Sports are responsible for significant carbon footprints through stadium construction and energy use, player and spectator travel, and media coverage. The impact of sports on climate change is further compounded by sponsorship deals with the gas and petroleum industries-imbuing those extractive corporations with a positive image by embedding them within the everyday pleasure of sport. Toby Miller argues that such activities amount to "greenwashing".
Scrutinizing motor racing, association football, and the Olympics, Miller weighs up their environmental policies, their rhetoric of conservation and sustainability, and their green credentials. The book concludes with the role of green citizenship and organic fan activism in promoting pro-environmental sports.
This is a must-read for students and researchers in media, communications, sociology, cultural studies, and environmental studies.
- Hardback | 137 pages
- 133 x 197 x 19.05mm | 426g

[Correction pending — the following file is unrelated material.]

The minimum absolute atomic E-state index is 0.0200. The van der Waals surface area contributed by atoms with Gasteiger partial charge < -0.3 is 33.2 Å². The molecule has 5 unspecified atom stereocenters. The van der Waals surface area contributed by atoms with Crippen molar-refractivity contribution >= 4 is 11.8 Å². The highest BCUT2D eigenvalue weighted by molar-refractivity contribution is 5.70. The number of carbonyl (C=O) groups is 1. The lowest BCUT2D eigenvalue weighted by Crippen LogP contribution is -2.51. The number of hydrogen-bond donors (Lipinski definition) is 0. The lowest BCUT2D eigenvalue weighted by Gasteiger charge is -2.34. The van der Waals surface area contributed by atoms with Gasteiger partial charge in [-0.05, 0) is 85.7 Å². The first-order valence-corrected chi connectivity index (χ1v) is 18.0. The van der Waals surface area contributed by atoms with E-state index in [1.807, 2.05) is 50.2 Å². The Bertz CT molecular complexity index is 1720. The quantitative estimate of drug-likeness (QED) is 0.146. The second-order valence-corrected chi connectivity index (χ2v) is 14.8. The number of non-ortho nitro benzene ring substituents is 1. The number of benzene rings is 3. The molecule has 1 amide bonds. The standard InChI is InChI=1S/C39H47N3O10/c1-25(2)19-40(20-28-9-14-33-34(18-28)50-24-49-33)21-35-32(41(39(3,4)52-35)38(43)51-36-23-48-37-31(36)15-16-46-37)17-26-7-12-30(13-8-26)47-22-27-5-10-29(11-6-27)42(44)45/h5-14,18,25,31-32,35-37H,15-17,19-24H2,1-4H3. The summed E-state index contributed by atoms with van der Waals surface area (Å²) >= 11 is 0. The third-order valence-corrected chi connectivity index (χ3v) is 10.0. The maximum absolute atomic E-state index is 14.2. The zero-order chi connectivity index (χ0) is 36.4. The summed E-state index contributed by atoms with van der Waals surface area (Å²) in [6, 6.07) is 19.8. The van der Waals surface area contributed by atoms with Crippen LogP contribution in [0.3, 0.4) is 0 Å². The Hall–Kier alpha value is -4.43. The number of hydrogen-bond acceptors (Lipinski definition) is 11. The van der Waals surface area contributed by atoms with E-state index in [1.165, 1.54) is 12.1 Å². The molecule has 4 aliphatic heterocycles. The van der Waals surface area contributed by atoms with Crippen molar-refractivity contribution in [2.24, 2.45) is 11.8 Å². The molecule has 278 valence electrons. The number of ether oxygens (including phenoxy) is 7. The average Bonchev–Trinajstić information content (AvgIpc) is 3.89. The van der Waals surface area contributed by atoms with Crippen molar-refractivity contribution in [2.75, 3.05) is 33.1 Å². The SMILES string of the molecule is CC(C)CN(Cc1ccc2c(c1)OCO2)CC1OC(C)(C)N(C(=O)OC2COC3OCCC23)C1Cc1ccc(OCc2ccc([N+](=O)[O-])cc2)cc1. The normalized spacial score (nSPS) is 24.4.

- 14 Jul 2017
- Taylor & Francis Ltd
- London, United Kingdom
- 6 Halftones, black and white; 3 Tables, black and white; 9 Illustrations, black and white
Other books in this series
22 Dec 2000
01 Jul 2000
18 Jul 2005
18 Jul 2011
10 Jun 2011
About Toby Miller
Table of contents
Jules Boykoff, Politics & Government, Pacific University, Oregon,
This book should be the primer on sport and the environment for policy makers and activists alike.
Jay Coakley, Sociology, University of Colorado at Colorado Springs
In an unmissable analysis and polemic,ã Greenwashing Sport,ã the polymathic Toby Miller guides us towards some possibilities of forms of citizen-based resistance to the hypocrisies and planet-threatening excesses of capital. ã
Alan Tomlinson, Leisure Studies, University of Brighton